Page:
Week 4-5: 2 UWorld blocks per day
Last week: did nothing but 4 UWorld blocks/day + Anki cards
I stuck to resources I have used during the school year & have liked. Including but not limited to: BRS physiology, Pathoma, Sketchy Medical, DIT video lectures, Goljan Pathology Rapid Review (thick book- only used to look up specific stuff), Goljan Audio lectures + notes (both floating around for free online), Kaplan Q bank, UWorld, First Aid (should memorize pretty much everything in this book)
Towards the end of my study period, I dedicated at least 2 hours every day to going through my Anki card deck. Probably covered over 1000 cards/day. Step 1 is a memorization heavy exam so you just have to commit everything to memory. I found Anki to be the best tool for me. You can also use the Image Occlusion add-on for Anki to make flashcards out of tables, diagrams, etc I have a short tutorial on this in one of my videos here if you’re interested.
There are also pre-made Step 1 Anki cards made by Brosencephalon that a lot of people like. I did few decks by him but eventually wanted to tailor my learning to my weaknesses so I mostly stuck to my own cards.
Additional tips & tricks (general tips on taking BIG exams here):
- I kept a pretty regular sleep schedule throughout my study period & was mindful of my caffeine consumption (very Type A) so that I can get restful sleep at night.
- I spiral bound my First Aid book (makes it easy to flip through & take notes). Some of my classmates did the same for Pathoma for the same reason. It can be done at any Staples or other office supply stores.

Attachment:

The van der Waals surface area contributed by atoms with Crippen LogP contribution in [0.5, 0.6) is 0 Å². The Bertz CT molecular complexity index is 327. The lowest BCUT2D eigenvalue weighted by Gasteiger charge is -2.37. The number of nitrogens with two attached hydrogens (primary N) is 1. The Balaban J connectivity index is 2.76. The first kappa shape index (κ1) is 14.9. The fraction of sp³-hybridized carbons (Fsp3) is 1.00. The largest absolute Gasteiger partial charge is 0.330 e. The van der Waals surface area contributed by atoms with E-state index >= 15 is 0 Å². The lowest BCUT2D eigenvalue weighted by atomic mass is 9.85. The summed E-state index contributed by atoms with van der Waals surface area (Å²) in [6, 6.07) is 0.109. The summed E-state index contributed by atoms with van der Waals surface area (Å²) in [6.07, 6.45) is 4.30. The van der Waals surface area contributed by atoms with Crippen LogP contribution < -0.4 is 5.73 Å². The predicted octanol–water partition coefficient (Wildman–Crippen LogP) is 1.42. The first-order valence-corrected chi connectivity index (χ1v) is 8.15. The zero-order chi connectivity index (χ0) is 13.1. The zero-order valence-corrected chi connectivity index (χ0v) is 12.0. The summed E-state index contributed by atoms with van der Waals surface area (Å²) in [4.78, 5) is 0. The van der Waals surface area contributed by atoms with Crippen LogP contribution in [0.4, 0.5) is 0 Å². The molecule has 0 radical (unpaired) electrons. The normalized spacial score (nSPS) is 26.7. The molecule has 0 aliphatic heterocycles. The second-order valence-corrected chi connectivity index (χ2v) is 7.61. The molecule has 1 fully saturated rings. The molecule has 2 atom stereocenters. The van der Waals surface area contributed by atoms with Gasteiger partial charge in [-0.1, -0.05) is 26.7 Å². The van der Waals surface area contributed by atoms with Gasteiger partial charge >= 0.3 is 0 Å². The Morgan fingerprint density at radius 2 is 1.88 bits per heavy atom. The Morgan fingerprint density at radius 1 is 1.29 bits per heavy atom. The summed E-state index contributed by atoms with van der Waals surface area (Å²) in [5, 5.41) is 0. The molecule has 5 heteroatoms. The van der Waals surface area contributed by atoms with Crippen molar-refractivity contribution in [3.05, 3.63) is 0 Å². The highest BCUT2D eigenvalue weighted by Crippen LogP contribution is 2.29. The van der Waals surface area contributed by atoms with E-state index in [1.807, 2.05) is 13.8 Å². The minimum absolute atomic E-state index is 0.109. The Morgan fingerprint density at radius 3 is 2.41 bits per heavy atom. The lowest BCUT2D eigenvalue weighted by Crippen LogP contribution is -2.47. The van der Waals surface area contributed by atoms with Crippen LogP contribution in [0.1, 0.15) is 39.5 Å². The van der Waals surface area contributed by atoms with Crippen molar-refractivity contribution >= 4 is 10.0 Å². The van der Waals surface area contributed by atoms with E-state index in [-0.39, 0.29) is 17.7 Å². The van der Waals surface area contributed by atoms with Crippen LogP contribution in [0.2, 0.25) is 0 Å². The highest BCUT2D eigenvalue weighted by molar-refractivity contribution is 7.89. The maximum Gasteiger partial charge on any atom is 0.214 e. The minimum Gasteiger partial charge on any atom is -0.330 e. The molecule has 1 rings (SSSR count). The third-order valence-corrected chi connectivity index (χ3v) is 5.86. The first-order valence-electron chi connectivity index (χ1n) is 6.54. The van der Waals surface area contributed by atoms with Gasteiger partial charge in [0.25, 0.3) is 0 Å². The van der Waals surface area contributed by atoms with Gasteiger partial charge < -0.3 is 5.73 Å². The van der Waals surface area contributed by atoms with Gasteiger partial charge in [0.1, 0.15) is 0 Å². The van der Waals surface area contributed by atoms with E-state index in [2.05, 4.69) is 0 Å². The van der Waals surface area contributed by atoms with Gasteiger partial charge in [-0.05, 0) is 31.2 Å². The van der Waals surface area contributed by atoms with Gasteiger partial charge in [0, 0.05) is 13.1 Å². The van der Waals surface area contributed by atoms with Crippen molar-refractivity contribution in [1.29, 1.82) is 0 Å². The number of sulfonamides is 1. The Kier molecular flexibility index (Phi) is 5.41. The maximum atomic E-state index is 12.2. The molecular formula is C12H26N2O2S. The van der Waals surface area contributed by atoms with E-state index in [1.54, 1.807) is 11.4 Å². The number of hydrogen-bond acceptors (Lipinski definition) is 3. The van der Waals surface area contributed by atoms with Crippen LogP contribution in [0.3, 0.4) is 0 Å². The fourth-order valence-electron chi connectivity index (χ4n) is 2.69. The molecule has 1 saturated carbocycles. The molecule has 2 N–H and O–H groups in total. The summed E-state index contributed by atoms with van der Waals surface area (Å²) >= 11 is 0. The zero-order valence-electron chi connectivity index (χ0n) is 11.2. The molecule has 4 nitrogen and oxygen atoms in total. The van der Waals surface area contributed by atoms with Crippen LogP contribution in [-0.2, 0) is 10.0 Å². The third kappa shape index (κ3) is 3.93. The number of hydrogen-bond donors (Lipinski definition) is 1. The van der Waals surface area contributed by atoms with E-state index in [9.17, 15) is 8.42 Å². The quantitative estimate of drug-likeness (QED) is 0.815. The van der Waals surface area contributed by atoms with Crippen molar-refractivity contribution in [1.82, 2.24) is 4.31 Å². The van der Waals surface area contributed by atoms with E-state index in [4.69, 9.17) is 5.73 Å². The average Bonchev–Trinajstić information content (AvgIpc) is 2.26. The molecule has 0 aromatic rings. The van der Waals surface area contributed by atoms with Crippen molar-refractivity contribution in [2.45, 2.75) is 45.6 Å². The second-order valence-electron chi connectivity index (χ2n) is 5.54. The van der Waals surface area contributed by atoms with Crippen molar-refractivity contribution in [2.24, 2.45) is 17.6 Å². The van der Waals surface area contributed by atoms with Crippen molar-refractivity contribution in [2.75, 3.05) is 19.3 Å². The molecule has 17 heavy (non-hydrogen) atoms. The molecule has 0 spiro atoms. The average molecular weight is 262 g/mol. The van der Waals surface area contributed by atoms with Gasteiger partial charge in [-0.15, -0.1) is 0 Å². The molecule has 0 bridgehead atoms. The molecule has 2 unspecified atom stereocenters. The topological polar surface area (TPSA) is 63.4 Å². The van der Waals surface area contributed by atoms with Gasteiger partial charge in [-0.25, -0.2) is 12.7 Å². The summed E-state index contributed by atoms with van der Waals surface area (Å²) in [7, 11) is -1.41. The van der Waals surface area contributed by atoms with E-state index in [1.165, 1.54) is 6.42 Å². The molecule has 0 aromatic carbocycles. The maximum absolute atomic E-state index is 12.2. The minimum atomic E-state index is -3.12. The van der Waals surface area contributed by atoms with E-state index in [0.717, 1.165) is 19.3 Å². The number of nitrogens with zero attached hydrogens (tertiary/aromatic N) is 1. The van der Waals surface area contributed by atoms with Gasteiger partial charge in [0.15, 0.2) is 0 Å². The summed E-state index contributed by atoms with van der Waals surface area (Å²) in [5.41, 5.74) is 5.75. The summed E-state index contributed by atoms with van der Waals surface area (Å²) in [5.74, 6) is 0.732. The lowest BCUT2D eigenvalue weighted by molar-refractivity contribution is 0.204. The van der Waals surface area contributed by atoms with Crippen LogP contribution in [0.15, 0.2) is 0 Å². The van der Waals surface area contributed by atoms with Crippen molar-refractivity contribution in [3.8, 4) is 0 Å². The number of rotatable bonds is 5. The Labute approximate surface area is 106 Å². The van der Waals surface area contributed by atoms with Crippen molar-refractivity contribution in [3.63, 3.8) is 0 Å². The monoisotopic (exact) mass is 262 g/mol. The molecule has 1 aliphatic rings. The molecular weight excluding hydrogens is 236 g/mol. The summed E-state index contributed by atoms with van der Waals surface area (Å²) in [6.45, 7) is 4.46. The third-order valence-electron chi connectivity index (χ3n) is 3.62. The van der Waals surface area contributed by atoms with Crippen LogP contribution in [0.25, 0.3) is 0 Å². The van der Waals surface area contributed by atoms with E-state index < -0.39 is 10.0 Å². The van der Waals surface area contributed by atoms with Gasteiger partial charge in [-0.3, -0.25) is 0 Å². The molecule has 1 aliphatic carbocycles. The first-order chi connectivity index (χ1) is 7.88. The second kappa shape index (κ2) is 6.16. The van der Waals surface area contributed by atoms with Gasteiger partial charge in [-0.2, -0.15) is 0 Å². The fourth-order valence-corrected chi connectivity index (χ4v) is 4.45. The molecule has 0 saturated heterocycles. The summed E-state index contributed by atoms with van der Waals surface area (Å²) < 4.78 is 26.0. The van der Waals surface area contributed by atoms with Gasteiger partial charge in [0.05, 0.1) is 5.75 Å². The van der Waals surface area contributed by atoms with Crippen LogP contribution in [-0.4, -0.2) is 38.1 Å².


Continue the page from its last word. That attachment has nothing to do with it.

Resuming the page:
- I also got my Sketchy video screenshots printed in color & spiral bound. Very useful investment- I found myself looking through these even as I studied for Step 2 CK. If you want you can type up notes for each video “picture” & print it out as well. This comes in super handy when you want to stay away from computers (to prevent procrastinating) but you want to quickly look something up from Sketchy
- I uploaded all the Goljan audio into an old iPod & had that be the only thing connected to my car. I did a lot of long distance driving esp on weekends bc my church was 1hr away so every time I stepped into my car, the lecture came on. I basically listened to the whole thing on repeat throughout the entire study period.
- Anki. Can’t stress this enough. I had the Anki app on my phone, iPad, and computer. I like the iPad version bc it is the least distracting of all modalities. I know a lot of people also use Quizlet to make their own flashcards. Pick one that works for you & stick to it
- If you feel burnt out and tired, take couple hours off. It’s better to go outside and take a walk than to sit in front of your books feeling miserable
- Simulate your NBMEs as closely to your actual exam in terms of time, environment, etc. If your exam is scheduled for the morning then take your practice exams in the mornings, wear comfy clothes, only use the restroom during designated breaks, just as you would for the actual exam
- Bring lots of snacks. I took a break every 2 blocks but you can decide this based on personal preference & stamina
- Wear layers as it might be cold/warm in the exam room
- Read about what you can/cannot bring into the exam room. I brought soft ear plugs which were pretty helpful
Lastly, plan something relaxing and fun to do after the exam! You deserve it!